As apps begin to saturate the millennial dating landscape, there’s no question the game has changed.
And the game, consisting of social media, ghosting, and cryptic text messages, is not an easy one to navigate.
But is it getting so messy, so amateurish, so socially inept, that we’re feeling too awkward to ask them personal things?
This week, a piece in the Wall Street Journal by journalist Nicole Hong contends that the “new dating no-no” is asking a prospective date for their last name.
“Now that smartphone apps are the primary way people meet, some things have become too awkward to ask,” she writes.
Of course, the rise of apps like Tinder and Bumble have facilitated the meetings of millions of people, and despite the varied ways they encourage subscribers to meet, they both share a similar trait: They provide only first names.
And now, Hong says, people don’t feel they can actually ask for last names.
In the ensuing days, many-a-think piece has emerged touching on the idea. No, we shouldn’t be asking for last names, perhaps this is the last remnant of surprise we can conjure. (After all, with no last name comes no ability to social media stalk.) Yes, we should be asking because if my future boyfriend is a white supremacist, I’d absolutely love to know before sitting through four dinners with him.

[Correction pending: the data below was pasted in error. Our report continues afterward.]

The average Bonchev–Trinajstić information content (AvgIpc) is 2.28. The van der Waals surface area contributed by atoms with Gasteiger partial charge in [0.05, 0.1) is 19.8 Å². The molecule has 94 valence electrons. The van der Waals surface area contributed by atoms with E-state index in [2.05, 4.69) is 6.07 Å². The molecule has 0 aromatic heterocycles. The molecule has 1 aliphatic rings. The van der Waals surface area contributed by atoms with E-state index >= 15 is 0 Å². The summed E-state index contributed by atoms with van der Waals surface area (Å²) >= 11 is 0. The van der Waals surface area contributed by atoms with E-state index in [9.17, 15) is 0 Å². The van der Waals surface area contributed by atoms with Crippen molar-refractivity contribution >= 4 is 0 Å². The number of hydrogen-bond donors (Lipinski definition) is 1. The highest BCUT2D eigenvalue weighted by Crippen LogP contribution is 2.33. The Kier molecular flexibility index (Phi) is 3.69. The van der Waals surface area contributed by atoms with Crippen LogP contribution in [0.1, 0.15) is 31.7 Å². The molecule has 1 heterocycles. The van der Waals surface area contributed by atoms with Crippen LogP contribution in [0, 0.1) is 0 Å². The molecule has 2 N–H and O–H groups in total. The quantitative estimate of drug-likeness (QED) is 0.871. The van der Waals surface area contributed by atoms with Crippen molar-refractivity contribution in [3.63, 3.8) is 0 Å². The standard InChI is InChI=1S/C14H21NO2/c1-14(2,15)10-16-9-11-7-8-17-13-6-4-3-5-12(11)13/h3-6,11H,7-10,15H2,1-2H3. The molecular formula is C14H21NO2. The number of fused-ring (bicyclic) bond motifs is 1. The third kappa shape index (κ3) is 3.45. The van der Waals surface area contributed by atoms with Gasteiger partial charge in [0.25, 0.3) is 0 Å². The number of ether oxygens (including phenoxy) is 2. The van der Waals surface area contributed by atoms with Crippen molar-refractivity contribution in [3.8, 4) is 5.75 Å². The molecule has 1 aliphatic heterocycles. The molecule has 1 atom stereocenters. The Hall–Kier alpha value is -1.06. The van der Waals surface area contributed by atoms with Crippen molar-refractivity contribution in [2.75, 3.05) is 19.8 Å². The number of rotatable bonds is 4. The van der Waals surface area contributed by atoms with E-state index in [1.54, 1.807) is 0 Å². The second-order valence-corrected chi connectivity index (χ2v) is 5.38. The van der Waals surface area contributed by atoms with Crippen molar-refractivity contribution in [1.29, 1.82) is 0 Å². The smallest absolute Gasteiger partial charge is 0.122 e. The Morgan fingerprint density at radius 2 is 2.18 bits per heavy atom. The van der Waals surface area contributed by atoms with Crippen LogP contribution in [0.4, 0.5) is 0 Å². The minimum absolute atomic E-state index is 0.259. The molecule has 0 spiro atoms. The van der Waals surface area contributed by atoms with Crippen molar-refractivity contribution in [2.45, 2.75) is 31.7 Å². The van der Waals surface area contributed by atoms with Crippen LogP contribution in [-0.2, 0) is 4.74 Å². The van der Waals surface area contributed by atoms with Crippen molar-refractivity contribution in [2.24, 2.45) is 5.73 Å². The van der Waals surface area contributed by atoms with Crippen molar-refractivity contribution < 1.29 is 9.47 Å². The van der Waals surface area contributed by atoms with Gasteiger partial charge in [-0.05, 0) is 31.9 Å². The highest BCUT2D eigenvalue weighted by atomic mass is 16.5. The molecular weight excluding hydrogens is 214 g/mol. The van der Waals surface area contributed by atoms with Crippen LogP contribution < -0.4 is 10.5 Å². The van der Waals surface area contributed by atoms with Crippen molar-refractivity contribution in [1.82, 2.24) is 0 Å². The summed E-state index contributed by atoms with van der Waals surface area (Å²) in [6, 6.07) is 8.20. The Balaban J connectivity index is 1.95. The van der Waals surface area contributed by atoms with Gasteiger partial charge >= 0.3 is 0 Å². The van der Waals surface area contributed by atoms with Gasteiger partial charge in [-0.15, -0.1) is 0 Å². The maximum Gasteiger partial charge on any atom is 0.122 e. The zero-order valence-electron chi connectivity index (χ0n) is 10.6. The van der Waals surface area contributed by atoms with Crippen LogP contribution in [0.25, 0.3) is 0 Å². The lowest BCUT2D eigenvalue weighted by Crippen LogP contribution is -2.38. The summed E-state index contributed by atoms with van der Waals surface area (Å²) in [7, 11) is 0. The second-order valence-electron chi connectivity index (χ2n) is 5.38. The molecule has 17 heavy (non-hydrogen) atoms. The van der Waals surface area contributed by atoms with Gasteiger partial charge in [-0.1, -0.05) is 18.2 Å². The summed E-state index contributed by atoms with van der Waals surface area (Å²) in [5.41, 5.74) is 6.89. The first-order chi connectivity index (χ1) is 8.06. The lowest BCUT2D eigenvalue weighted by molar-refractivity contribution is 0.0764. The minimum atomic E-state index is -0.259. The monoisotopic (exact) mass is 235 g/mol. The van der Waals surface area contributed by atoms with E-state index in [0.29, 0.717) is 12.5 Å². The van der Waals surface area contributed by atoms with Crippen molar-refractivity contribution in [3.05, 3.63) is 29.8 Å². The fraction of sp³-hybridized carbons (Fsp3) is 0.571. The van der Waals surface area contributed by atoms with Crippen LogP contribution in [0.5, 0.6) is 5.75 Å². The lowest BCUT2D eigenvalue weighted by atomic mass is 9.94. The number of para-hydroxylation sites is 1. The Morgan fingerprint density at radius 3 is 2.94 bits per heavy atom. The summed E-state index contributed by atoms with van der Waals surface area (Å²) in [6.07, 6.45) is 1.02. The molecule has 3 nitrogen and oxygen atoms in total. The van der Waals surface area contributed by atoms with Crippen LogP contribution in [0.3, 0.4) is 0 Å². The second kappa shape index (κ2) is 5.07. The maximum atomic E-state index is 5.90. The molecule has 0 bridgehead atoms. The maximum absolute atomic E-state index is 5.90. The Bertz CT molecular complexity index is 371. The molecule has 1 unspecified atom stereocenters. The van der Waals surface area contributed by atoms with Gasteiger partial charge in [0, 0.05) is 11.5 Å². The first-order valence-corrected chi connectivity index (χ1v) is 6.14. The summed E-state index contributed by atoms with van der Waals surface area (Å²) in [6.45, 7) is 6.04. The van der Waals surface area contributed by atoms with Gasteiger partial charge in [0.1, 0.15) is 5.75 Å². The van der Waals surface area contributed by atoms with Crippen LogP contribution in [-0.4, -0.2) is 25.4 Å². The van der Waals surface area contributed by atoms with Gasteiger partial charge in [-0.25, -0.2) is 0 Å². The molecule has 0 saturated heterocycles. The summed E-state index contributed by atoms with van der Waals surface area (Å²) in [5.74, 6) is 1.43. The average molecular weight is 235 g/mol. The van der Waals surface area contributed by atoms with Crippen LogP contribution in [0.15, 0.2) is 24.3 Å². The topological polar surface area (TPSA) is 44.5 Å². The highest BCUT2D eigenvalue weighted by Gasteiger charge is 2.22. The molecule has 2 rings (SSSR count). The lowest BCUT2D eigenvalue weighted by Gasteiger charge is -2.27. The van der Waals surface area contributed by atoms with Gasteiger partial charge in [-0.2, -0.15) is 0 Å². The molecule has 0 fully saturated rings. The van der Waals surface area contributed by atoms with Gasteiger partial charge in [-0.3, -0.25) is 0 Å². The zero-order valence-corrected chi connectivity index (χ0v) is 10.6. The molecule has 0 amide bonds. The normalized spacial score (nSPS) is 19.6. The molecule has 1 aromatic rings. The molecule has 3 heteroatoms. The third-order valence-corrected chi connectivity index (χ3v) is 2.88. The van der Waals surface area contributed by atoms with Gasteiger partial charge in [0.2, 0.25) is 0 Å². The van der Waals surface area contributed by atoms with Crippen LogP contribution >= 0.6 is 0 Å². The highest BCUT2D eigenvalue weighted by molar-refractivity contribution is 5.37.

Listen to the Mamamia Out Loud team deep dive on dating etiquette. Post continues after.
But here’s the thing.
Though there’s romance in the idea that learning about a new partner should happen naturally, in due course, over a period of a few weeks, the reality is we don’t have to anymore.
The reality is that we have tools at our finger tips that give us the ability to find out anything about anyone. We can google them, find them on Facebook, search their Instagram. We can work out where they work and what they do and how they spend their weekends.
It’s not cute and it’s not surprising and it’s not to say it’s healthy to know everything there is to know about someone before meeting them.
It’s just to say, it’s all about efficiency.
Although on the surface, it sounds superficial, there’s merit to the idea that social media activity can tell you a lot about a person. It doesn’t tell you everything, but it absolutely tells you a lot.
Our social media feeds are carefully curated, that much we know. Our social media feeds are highlight reels, that we also know. But what do we choose to put on our curated highlight reel? That’s what says a lot.
Do they upload political things? Are they totally apolitical? Are they selfie-inclined? Are they not?
We can learn from what we find, and with that, we can save ourselves time.
Millennials can and should be asking for last names before dates. It’s 2018 and if we have the tools, we should be using them.
For everything women are talking about this week, listen to the full episode of Mamamia Out Loud.
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